books about: 1870-1914

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The Source: A Guidebook Of American Genealogy (Third Edition)

Ancestry Publishing, 2006

Genealogists and other historical researchers have valued the first two editions of this work, often referred to as the genealogist's bible."" The new edition continues that tradition. Intended as a handbook and a guide to selecting, locating, and using appropriate primary and secondary resources, The Source also functions as an instructional tool for novice genealogists and a refresher course for experienced researchers. More than 30 experts in ...


Nature's Metropolis: Chicago and the Great West
William Cronon

W. W. Norton & Company, 1992

"Magnificent... the best work of economic and business history I've ever read."—Paul Krugman In this groundbreaking work, William Cronon gives us an environmental perspective on the history of nineteenth-century America. By exploring the ecological and economic changes that made Chicago America's most dynamic city and the Great West its hinterland, Mr. Cronon opens a new window onto our national past. This is the story of city and country ...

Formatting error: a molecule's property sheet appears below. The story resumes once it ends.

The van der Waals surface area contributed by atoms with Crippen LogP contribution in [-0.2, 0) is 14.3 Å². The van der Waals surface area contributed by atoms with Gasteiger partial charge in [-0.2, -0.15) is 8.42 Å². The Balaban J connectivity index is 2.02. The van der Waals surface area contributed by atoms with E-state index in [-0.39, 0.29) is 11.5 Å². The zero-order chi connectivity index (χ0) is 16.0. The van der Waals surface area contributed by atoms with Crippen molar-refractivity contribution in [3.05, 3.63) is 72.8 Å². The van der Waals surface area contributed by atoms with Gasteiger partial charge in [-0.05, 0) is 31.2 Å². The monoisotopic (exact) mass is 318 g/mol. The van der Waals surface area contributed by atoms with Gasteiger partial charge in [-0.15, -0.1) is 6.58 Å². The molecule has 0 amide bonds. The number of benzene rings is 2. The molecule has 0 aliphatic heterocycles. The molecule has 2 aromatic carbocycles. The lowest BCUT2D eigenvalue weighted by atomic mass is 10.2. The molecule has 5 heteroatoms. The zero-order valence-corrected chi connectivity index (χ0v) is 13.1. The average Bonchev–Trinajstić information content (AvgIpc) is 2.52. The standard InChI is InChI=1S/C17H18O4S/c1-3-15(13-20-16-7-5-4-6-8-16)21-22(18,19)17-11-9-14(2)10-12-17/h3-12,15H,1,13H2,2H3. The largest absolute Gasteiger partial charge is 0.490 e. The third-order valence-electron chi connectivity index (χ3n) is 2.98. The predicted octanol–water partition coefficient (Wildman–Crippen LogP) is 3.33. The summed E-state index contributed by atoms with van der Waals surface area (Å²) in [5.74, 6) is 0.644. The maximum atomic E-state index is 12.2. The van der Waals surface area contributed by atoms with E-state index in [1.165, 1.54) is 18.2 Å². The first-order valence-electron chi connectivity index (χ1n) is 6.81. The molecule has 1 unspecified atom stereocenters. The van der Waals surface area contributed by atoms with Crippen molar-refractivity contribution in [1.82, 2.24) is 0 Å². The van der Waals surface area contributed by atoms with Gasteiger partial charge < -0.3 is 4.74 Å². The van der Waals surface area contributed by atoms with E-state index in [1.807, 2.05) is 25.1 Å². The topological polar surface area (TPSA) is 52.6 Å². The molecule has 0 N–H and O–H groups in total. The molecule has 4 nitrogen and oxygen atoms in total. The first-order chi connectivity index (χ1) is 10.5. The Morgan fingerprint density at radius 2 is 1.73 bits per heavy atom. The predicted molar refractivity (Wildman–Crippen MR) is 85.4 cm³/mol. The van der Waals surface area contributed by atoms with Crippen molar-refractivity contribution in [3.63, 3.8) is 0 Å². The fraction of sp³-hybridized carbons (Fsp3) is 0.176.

Ancestral Trails. The Complete Guide to British Genealogy and Family History
Mark D. Herber

Genealogical Pub Co, 2000

It is an irony that there has been no comprehensive book on English genealogy; it is even somewhat astonishing that there is no book that guides the researcher beyond the rudiments of genealogical research, no book that enables the researcher to forge iron- clad links to original source material and published sources, nor any single work that can be called the Bible of English genealogy, on a par with Val Greenwood's Researcher's Guide to ...


Pyrrhic Victory: French Strategy and Operations in the Great War
Robert A. Doughty

Belknap Press, 2005

As the driving force behind the Allied effort in World War I, France willingly shouldered the heaviest burden. In this masterful book, Robert Doughty explains how and why France assumed this role and offers new insights into French strategy and operational methods. French leaders, favoring a multi-front strategy, believed the Allies could maintain pressure on several fronts around the periphery of the German, Austrian, and Ottoman empires and ...


Fasting Girls: The History of Anorexia Nervosa
Joan Jacobs Brumberg

Vintage, 2000

Winner of four major awards, this updated edition of Joan Jacobs Brumberg's Fasting Girls , presents a history of women's food-refusal dating back as far as the sixteenth century. Here is a tableau of female self-denial: medieval martyrs who used starvation to demonstrate religious devotion, "wonders of science" whose families capitalized on their ability to survive on flower petals and air, silent screen stars whose strict "slimming" regimens ...